F. whereas in June 2016 local Chinese authorities ordered to cut the number of Larung Gar residents by half to 5,000, citing overcrowding concerns; whereas the demolition process has seen hundreds of wooden buildings razed to the ground and around 3,000 monks and nuns expelled;


G. whereas the Chinese authorities reportedly also pressured family members of nuns at Larung Gar and Yachen Gar, another major religious institute, to summon their relatives home or face punishment;


H. whereas three nuns at Larung Gar committed suicide in late July or early August in protest of the mass demolitions;


H. whereas authorities overseeing the destruction of the Larung Gar Buddhist Academy reportedly cancelled an annual eight-day Dechen Shingdrup religious festival last month, forbid public gatherings, and left the centre’s remaining monks and nuns to pray privately in their rooms;


I. whereas the Tibetan Prime Minister-in-exile Lobsang Sangay has called on the United Nations High Commissioner for Human Rights to save the Larung Gar Buddhist Academy;


J. whereas China sent thousands of troops to enforce its claim on Tibet in 1950 since when Tibetan culture inside and outside the Tibet Autonomous Region has been marginalised by the Chinese government, including through restrictions on freedom of expression, association, and religion;


K. whereas a policy of Han settlement is being pursued in Tibet; whereas 2015 marked the 50th anniversary of the establishment of the Tibet autonomous region; whereas no progress has been made in the resolution of the Tibetan crisis in the last few years, as the last round of peace talks took place in 2010;


L. whereas Article 36 of the Chinese constitution guarantees freedom of religious belief; whereas in practice this right is frequently violated;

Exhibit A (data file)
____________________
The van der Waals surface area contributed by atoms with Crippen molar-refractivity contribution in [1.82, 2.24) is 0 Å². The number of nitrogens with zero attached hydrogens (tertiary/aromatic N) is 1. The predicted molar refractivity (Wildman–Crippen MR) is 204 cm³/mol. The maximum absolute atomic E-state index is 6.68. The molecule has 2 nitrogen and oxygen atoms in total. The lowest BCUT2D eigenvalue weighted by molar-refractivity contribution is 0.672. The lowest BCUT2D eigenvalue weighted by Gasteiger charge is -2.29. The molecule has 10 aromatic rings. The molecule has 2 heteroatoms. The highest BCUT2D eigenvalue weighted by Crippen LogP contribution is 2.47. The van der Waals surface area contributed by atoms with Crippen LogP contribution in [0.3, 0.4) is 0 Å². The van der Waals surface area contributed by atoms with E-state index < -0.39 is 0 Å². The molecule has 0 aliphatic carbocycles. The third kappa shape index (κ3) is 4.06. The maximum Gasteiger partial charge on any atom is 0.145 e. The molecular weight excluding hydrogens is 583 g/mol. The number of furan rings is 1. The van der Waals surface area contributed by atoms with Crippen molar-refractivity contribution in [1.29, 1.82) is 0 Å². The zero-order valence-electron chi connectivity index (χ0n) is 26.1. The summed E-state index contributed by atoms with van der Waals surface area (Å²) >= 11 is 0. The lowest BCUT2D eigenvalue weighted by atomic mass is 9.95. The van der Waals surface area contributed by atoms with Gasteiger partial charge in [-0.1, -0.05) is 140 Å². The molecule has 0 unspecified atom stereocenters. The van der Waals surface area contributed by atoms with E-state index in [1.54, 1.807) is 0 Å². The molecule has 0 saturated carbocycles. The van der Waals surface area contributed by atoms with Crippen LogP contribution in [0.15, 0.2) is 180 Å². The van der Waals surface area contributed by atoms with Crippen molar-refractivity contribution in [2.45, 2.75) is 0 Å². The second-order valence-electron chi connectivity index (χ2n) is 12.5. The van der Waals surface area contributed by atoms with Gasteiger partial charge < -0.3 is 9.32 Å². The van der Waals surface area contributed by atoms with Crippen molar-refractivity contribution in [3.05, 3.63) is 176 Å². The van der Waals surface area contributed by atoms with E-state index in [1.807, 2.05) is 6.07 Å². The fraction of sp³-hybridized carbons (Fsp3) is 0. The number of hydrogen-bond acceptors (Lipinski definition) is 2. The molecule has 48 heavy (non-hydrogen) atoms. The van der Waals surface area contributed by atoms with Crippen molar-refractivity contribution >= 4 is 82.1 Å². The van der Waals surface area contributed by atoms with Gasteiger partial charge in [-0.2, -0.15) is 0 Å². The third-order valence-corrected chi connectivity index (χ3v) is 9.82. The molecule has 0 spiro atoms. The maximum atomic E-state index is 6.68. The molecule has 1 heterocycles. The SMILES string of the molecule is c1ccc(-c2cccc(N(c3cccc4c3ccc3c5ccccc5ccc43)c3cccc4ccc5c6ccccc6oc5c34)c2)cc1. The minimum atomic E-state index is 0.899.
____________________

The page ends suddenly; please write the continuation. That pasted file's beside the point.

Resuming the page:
M. whereas the Joint Statement of the 2015 EU-China Summit recognised that human rights to be an important part of bilateral relations between the two sides;


N. whereas the EU-China human rights dialogue is a biannual process allowing the European Union to raise concerns with its Chinese counterparts via a forum under which China is committed to responding;


O. whereas the most recent EU-China human rights dialogue included specific discussions on the rights of persons belonging to minorities, including in Tibet, and on freedom of religion or belief;


P. whereas the Dalai Lama's ‘Middle Way Approach’ seeks neither independence nor separation for Tibet but promotes a genuine autonomy within the framework of the Constitution of the People’s Republic of China;


1. Condemns the ongoing persecution and marginalisation of Tibetan and Uighur peoples and cultures by the Chinese authorities and calls on the Government in Bejing to make every effort to develop a genuine dialogue with both communities, in line with commitments in the Chinese constitution;


2. Demands that the freedoms of expression, association and religion of the Tibetan and Uighur people are fully respected;


3. Deplores the fact that the environment for practising Buddhism in Tibet has worsened significantly since the Tibetan protests of March 2008 and is deeply concerned that the Chinese government is continuing its hardline policies against the Tibetan people;


4. Expresses growing concern that China's criminal law is being abused to persecute Tibetans and Buddhists, whose religious activities are equated with ‘separatism’;


5. Deeply regrets reports that monks and nuns now account for approximately 44 per cent of political prisoners in Tibet; Calls, in this regard, for a full and independent investigation into the death in custody of Buddhist monk Tenzin Delek Rinpoche in 2015, as well as others who have died while being held by the Chinese authorities;


6. Deplores the demolition of buildings at the Larung Gar monastery and believes it to be another attempt by the Chinese authorities to subvert the influence of Tibetan Buddhism;